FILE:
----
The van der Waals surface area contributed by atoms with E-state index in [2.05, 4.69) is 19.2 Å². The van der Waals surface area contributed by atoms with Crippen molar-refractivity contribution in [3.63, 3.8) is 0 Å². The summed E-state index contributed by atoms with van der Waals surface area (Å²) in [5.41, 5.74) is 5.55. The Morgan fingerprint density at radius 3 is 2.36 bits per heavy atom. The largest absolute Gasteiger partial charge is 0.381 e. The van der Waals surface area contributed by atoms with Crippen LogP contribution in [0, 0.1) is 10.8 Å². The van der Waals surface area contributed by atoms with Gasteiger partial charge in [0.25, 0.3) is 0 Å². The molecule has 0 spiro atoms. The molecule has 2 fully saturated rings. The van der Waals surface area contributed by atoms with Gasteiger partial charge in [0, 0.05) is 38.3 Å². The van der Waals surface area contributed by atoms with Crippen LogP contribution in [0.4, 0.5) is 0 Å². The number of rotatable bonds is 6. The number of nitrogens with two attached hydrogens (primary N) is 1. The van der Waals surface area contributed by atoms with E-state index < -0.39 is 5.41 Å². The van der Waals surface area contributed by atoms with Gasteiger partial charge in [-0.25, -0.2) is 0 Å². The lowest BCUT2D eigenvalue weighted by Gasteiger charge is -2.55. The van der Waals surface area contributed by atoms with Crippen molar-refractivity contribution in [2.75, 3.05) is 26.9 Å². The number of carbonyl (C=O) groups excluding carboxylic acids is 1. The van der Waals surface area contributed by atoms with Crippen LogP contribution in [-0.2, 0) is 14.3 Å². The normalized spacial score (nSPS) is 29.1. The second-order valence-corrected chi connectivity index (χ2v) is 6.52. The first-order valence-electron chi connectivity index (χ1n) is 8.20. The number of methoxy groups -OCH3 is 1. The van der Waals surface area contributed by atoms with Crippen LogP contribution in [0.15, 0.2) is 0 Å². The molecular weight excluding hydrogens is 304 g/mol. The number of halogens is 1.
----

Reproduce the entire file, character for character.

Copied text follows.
The van der Waals surface area contributed by atoms with E-state index in [2.05, 4.69) is 19.2 Å². The van der Waals surface area contributed by atoms with Crippen molar-refractivity contribution in [3.63, 3.8) is 0 Å². The summed E-state index contributed by atoms with van der Waals surface area (Å²) in [5.41, 5.74) is 5.55. The Morgan fingerprint density at radius 3 is 2.36 bits per heavy atom. The largest absolute Gasteiger partial charge is 0.381 e. The van der Waals surface area contributed by atoms with Crippen LogP contribution in [0, 0.1) is 10.8 Å². The van der Waals surface area contributed by atoms with Gasteiger partial charge in [0.25, 0.3) is 0 Å². The molecule has 0 spiro atoms. The molecule has 2 fully saturated rings. The van der Waals surface area contributed by atoms with Gasteiger partial charge in [0, 0.05) is 38.3 Å². The van der Waals surface area contributed by atoms with Crippen LogP contribution in [0.4, 0.5) is 0 Å². The number of rotatable bonds is 6. The number of nitrogens with two attached hydrogens (primary N) is 1. The van der Waals surface area contributed by atoms with E-state index < -0.39 is 5.41 Å². The van der Waals surface area contributed by atoms with Gasteiger partial charge in [-0.25, -0.2) is 0 Å². The lowest BCUT2D eigenvalue weighted by Gasteiger charge is -2.55. The van der Waals surface area contributed by atoms with Crippen molar-refractivity contribution in [2.75, 3.05) is 26.9 Å². The number of carbonyl (C=O) groups excluding carboxylic acids is 1. The van der Waals surface area contributed by atoms with Crippen LogP contribution in [-0.2, 0) is 14.3 Å². The normalized spacial score (nSPS) is 29.1. The second-order valence-corrected chi connectivity index (χ2v) is 6.52. The first-order valence-electron chi connectivity index (χ1n) is 8.20. The number of methoxy groups -OCH3 is 1. The van der Waals surface area contributed by atoms with Crippen LogP contribution in [0.15, 0.2) is 0 Å². The molecular weight excluding hydrogens is 304 g/mol. The number of halogens is 1.